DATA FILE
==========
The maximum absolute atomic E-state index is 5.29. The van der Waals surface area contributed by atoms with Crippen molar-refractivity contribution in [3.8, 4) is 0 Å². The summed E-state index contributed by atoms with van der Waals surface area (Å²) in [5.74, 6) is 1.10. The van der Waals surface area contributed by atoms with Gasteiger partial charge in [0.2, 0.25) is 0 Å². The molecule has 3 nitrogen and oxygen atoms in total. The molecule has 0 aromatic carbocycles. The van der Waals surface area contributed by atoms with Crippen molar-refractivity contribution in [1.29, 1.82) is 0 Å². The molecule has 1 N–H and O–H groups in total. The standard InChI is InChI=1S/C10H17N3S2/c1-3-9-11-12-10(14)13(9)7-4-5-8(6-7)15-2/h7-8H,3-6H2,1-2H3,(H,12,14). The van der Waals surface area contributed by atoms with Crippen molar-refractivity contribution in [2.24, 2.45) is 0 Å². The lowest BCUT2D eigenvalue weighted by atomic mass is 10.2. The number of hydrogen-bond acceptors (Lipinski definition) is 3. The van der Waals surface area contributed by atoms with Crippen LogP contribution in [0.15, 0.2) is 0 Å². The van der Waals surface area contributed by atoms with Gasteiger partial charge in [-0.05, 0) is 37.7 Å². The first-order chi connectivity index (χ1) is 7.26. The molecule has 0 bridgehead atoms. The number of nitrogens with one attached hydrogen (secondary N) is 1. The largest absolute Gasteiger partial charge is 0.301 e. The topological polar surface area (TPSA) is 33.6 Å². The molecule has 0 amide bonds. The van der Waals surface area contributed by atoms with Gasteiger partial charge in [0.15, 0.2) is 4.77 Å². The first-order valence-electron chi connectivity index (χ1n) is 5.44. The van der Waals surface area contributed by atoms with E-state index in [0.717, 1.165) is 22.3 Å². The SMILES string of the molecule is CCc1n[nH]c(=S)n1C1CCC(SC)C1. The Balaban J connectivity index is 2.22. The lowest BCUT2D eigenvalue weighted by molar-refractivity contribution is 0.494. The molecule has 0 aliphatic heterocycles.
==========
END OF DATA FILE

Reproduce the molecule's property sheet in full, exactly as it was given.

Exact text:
The maximum absolute atomic E-state index is 5.29. The van der Waals surface area contributed by atoms with Crippen molar-refractivity contribution in [3.8, 4) is 0 Å². The summed E-state index contributed by atoms with van der Waals surface area (Å²) in [5.74, 6) is 1.10. The van der Waals surface area contributed by atoms with Gasteiger partial charge in [0.2, 0.25) is 0 Å². The molecule has 3 nitrogen and oxygen atoms in total. The molecule has 0 aromatic carbocycles. The van der Waals surface area contributed by atoms with Crippen molar-refractivity contribution in [1.29, 1.82) is 0 Å². The molecule has 1 N–H and O–H groups in total. The standard InChI is InChI=1S/C10H17N3S2/c1-3-9-11-12-10(14)13(9)7-4-5-8(6-7)15-2/h7-8H,3-6H2,1-2H3,(H,12,14). The van der Waals surface area contributed by atoms with Crippen molar-refractivity contribution in [2.24, 2.45) is 0 Å². The lowest BCUT2D eigenvalue weighted by atomic mass is 10.2. The number of hydrogen-bond acceptors (Lipinski definition) is 3. The van der Waals surface area contributed by atoms with Crippen LogP contribution in [0.15, 0.2) is 0 Å². The van der Waals surface area contributed by atoms with Gasteiger partial charge in [-0.05, 0) is 37.7 Å². The first-order chi connectivity index (χ1) is 7.26. The molecule has 0 bridgehead atoms. The number of nitrogens with one attached hydrogen (secondary N) is 1. The largest absolute Gasteiger partial charge is 0.301 e. The topological polar surface area (TPSA) is 33.6 Å². The molecule has 0 amide bonds. The van der Waals surface area contributed by atoms with Gasteiger partial charge in [0.15, 0.2) is 4.77 Å². The first-order valence-electron chi connectivity index (χ1n) is 5.44. The van der Waals surface area contributed by atoms with E-state index in [0.717, 1.165) is 22.3 Å². The SMILES string of the molecule is CCc1n[nH]c(=S)n1C1CCC(SC)C1. The Balaban J connectivity index is 2.22. The lowest BCUT2D eigenvalue weighted by molar-refractivity contribution is 0.494. The molecule has 0 aliphatic heterocycles.